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Report: As Economy Slows, So Does Cocaine Use

U.S. Coast Guard crew members from the Cutter Oak offload some of the 15,000 pounds of cocaine confiscated and worth more than $180 million. The picture was was taken in Miami Beach, Florida in August. i i

hide captionU.S. Coast Guard crew members from the Cutter Oak offload some of the 15,000 pounds of cocaine confiscated and worth more than $180 million. The picture was was taken in Miami Beach, Florida in August.

Joe Raedle/Getty Images
U.S. Coast Guard crew members from the Cutter Oak offload some of the 15,000 pounds of cocaine confiscated and worth more than $180 million. The picture was was taken in Miami Beach, Florida in August.

U.S. Coast Guard crew members from the Cutter Oak offload some of the 15,000 pounds of cocaine confiscated and worth more than $180 million. The picture was was taken in Miami Beach, Florida in August.

Joe Raedle/Getty Images

People make changes during a bad economy. Some change less diapers, while others eat out less often. The New York Post reports that in a cost-councious world even vices suffer:

Cocaine-related emergency-room admissions, overdoses and requests for rehab have declined since the economy started its 2008 decline, according to data obtained by The Post.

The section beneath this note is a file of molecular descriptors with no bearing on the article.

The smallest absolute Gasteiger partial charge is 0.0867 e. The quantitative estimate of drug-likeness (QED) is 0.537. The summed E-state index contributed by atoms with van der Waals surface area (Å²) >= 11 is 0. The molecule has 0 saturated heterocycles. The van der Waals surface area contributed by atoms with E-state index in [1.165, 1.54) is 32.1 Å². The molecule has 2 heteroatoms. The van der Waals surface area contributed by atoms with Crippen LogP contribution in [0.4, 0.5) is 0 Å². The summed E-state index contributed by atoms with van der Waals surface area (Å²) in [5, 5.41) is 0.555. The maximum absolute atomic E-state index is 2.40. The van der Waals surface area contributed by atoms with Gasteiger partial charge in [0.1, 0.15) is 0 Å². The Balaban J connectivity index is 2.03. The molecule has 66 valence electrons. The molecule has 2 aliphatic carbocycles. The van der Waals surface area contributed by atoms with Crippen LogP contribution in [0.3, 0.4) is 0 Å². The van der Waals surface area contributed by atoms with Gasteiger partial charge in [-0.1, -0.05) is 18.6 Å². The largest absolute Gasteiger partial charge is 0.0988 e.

"It is sort of on a slight but steady downward trend," said Dr. Stephen Ross, director of NYU's Langone Center of Excellence on Addiction. "I treat patients in private practice. Many cocaine addicts tell me stories they don't have enough money to buy it anymore."

There were 478 "accidental" deaths in which cocaine was a factor, typically overdoses, in New York City in 2006, according to the Office of the Chief Medical Examiner.

That number plunged to just 274 in 2010.

Earlier this month, The Miami Herald reported that cocaine use was down in Miami. The decline started in 2007, when 281 people suffered cocaine-related deaths. Last year, that number was down to 198. The paper reports:

"It's kind of ironic, given Miami's historic role in the cocaine industry — Miami Vice was part of the culture," said Paul Gootenberg, a State University of New York professor who wrote Andean Cocaine: The Making of a Global Drug. "The main thing to happen with cocaine in the past 10 years is not a dramatic decline in supply, but a globalization of cocaine: It's gone from Miami, Colombia and New York to Argentina, Spain and Britain."

...

The declines, Gootenberg said, are more likely a result of the market and simple economics. "Florida is going through an enormous economic crisis," he said. "People don't have money to spend on drugs."

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